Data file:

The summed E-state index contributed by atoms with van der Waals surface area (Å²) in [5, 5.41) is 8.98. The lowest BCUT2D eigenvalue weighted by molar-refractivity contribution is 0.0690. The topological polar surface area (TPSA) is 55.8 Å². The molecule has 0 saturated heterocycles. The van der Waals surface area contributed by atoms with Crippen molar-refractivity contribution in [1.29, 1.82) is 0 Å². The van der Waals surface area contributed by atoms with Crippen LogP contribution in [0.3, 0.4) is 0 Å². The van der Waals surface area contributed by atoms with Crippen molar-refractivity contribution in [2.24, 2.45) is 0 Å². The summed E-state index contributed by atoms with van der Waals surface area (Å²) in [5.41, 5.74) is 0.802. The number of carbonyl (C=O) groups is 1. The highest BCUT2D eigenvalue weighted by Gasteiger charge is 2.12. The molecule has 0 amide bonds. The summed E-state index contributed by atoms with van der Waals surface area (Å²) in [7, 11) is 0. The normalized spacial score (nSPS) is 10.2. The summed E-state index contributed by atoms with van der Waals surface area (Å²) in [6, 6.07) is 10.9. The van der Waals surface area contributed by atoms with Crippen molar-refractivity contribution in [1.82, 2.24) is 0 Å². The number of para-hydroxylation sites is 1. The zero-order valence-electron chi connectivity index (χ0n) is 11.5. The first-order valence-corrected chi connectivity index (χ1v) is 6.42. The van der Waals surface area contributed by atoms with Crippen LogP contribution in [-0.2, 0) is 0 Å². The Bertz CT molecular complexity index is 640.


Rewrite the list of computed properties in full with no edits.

The summed E-state index contributed by atoms with van der Waals surface area (Å²) in [5, 5.41) is 8.98. The lowest BCUT2D eigenvalue weighted by molar-refractivity contribution is 0.0690. The topological polar surface area (TPSA) is 55.8 Å². The molecule has 0 saturated heterocycles. The van der Waals surface area contributed by atoms with Crippen molar-refractivity contribution in [1.29, 1.82) is 0 Å². The van der Waals surface area contributed by atoms with Crippen LogP contribution in [0.3, 0.4) is 0 Å². The van der Waals surface area contributed by atoms with Crippen molar-refractivity contribution in [2.24, 2.45) is 0 Å². The summed E-state index contributed by atoms with van der Waals surface area (Å²) in [5.41, 5.74) is 0.802. The number of carbonyl (C=O) groups is 1. The highest BCUT2D eigenvalue weighted by Gasteiger charge is 2.12. The molecule has 0 amide bonds. The summed E-state index contributed by atoms with van der Waals surface area (Å²) in [7, 11) is 0. The normalized spacial score (nSPS) is 10.2. The summed E-state index contributed by atoms with van der Waals surface area (Å²) in [6, 6.07) is 10.9. The van der Waals surface area contributed by atoms with Crippen molar-refractivity contribution in [1.82, 2.24) is 0 Å². The number of para-hydroxylation sites is 1. The zero-order valence-electron chi connectivity index (χ0n) is 11.5. The first-order valence-corrected chi connectivity index (χ1v) is 6.42. The van der Waals surface area contributed by atoms with Crippen LogP contribution in [-0.2, 0) is 0 Å². The Bertz CT molecular complexity index is 640.